In the Western world we’re obsessed with self-esteem. And as a medical specialist who trained fourteen years to year the pinnacle of my clinical career – a senior staff anesthesiologist at the biggest teaching hospital in the country – I knew all about self-esteem. My identity and purpose was wrapped up in technical expertise, advanced knowledge, and heroic skills.
So why did I feel so bad when I made an error – or worse, harmed a patient?
It turns out, self-esteem is a brittle foundation for psychological security, happiness and wellbeing; we find ourselves constantly competing with others; and it leaves us alone in our shame, wallowing in self-judgement and self-criticism.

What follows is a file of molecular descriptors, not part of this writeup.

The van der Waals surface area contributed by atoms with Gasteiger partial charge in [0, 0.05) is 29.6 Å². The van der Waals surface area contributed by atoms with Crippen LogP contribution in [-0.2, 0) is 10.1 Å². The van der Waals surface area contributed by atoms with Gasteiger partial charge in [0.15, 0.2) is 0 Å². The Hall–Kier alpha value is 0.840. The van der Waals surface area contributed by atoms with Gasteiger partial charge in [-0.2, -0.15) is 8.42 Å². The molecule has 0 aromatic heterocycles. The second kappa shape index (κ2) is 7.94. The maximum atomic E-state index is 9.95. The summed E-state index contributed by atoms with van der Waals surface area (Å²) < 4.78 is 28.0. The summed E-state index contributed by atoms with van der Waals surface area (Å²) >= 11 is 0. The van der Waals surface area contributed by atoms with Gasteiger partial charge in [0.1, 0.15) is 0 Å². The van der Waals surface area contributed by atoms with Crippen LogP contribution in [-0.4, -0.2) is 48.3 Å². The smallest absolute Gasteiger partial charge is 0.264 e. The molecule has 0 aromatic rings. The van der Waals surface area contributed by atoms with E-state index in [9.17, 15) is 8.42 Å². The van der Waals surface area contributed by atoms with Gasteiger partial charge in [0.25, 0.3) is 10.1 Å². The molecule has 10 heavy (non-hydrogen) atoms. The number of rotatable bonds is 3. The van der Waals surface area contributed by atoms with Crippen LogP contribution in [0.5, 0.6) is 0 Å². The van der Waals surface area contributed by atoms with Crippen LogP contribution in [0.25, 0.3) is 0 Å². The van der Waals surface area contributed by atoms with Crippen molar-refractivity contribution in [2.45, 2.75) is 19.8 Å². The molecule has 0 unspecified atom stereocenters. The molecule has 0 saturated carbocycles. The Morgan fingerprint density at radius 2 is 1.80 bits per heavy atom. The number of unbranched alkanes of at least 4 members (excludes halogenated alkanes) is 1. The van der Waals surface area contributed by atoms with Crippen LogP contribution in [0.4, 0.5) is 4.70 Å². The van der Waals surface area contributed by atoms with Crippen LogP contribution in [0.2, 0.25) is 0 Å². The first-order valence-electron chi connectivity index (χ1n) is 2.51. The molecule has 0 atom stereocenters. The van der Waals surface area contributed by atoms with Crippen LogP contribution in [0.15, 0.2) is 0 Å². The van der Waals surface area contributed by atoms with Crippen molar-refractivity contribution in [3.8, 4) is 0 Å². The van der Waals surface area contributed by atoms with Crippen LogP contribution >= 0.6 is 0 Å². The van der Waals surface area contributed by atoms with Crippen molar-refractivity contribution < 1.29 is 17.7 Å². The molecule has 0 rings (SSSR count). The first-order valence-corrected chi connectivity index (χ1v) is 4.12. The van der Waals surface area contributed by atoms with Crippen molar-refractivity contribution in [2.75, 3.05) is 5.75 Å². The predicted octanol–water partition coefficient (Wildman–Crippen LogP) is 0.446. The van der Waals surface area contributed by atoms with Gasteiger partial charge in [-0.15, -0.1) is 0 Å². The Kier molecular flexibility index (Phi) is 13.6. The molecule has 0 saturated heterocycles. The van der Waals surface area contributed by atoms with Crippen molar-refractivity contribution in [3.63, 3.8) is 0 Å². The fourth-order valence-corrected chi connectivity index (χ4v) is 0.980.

But recent research suggest there is a healthier way to feel good about yourself – self-compassion. This better way of being has three components: self-kindness, a sense of common humanity in our life difficulties, and mindfulness to help us step back from painful emotions. In my experience, health professionals who are kinder to themselves are kinder to their patients too.
She’s a lovely warm and gentle soul who herself had to learn self-compassion to deal with difficult life events.
We recommend you visit her self-compassion website where you can access and download many free resources as well as purchase her book and CD’s.
For her take on the contrast between self-compassion and self-esteem, see this great YouTube video of her TEDx talk.
Feature image: “Self Love” by Donna Grayson